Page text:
JOINT BASE SAN ANTONIO, Texas –While performing duties as Under Secretary of the Air Force, Shon Manasco, along with Chief Master Sgt. of the Air Force Kaleth O. Wright, observed the ongoing, critical operations at multiple training locations here and at Keesler Air Force Base, Mississippi, Apr. 22, 2020.
The visits allowed senior leaders the opportunity to see first-hand how Air Education and Training Command has adjusted operations to mitigate and minimize COVID-19 impacts to the basic, technical and flying training pipelines, all of which have been deemed mission essential.
“We simply can’t accomplish our mission without the dedicated training and medical experts across the AETC enterprise,” Manasco said. “Across every aspect of our training pipeline, we are seeing Airmen innovate and find new ways of executing the mission to recruit, train and educate exceptional Airmen and Space Professionals while balancing their health and safety.”
The traveling party maintained a small footprint and adhered to all CDC and DoD social distancing guidelines to ensure protection of their health and those around them.
Upon arrival at Keesler, Manasco and Wright met with Second Air Force leaders to learn more about how the numbered air force is fighting through the COVID-19 response with force health protection measures in place throughout basic and technical training.
Maj. Gen. Nina Armagno, director of space programs for the office of the assistant secretary for acquisition, accompanied Manasco and Wright during the visit.
“At any given time, there are 30,000 Air and Space professionals in our various pipelines and in order to maintain a trained force, we must continue to bring in new recruits and train them,” said Armagno. “Protection measures put in place proactively have reduced potential COVID-19 exposure to all of our trainees and instructors.”
The senior leaders observed BMT proof of concept operations at Keesler, and also how the 37th Training Wing at JBSA-Lackland handles BMT COVID-19 restriction of movement on arrival, as well as quarantine, person under investigation and isolation operations.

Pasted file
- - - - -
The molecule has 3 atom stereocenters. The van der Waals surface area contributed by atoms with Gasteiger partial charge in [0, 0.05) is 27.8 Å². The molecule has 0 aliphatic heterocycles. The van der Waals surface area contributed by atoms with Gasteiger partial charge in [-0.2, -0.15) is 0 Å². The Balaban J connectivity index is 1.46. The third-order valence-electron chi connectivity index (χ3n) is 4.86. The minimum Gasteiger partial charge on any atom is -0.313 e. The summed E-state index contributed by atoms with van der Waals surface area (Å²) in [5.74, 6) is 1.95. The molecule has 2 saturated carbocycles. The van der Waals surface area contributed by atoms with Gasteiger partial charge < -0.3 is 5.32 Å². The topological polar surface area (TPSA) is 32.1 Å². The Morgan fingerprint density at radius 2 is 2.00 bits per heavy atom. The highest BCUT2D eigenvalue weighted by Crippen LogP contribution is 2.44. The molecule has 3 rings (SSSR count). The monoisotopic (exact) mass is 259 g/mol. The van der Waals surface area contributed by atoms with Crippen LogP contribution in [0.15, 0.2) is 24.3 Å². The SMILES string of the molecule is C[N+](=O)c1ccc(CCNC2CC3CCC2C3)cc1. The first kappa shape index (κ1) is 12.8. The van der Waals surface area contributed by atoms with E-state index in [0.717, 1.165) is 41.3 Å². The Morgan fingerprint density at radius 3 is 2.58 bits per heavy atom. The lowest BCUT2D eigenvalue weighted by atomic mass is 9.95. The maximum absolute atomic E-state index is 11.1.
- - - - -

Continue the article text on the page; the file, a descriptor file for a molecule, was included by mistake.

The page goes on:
“The BMT proof of concept allows the command flexibility to make necessary adjustments to the training production pipeline as needed during contingencies,” Manasco said. “As one of a number of options for dispersing basic military training under a range of contingencies and in the current COVID-19 situation, Keesler presented the most favorable option.”
After observing new recruits in basic military training, the service’s senior enlisted leader was impressed with the agility of training and perseverance from the soon-to-be Airmen.
“As it always is, seeing the commitment in person of America’s sons and daughters as they transition from civilian life to becoming Airmen is inspiring,” Wright said. “To each and every one of them, we want to say thank you for your dedication to our country and for stepping up to defend her even during these truly uncertain times.”
Manasco and Wright also visited a technical training classroom and experienced the virtual capstone lab for cyber transport training. This allowed the leaders to see how technical training is adapting its curriculum and technology to be more agile in training delivery.
For their final stop, the team visited with instructor pilot students and staff from the 559th Flying Training Squadron at JBSA-Randolph where they learned about the use of virtual reality and the future of pilot training, as well as changes during COVID-19 operations.
Throughout the day, Manasco seized the opportunity to thank all first responders, medical professionals, and trainee health teams in the 81st Medical Group at Keesler and Reid Clinic at JBSA-Lackland for standing ready during the coronavirus response
“To say we’re proud of every single Airman and Space Professional standing directly on the front lines of this COVID-19 fight would be an understatement,” Manasco said. “The courage with which our Airmen have responded in the face of this unknown enemy has been second-to-none.”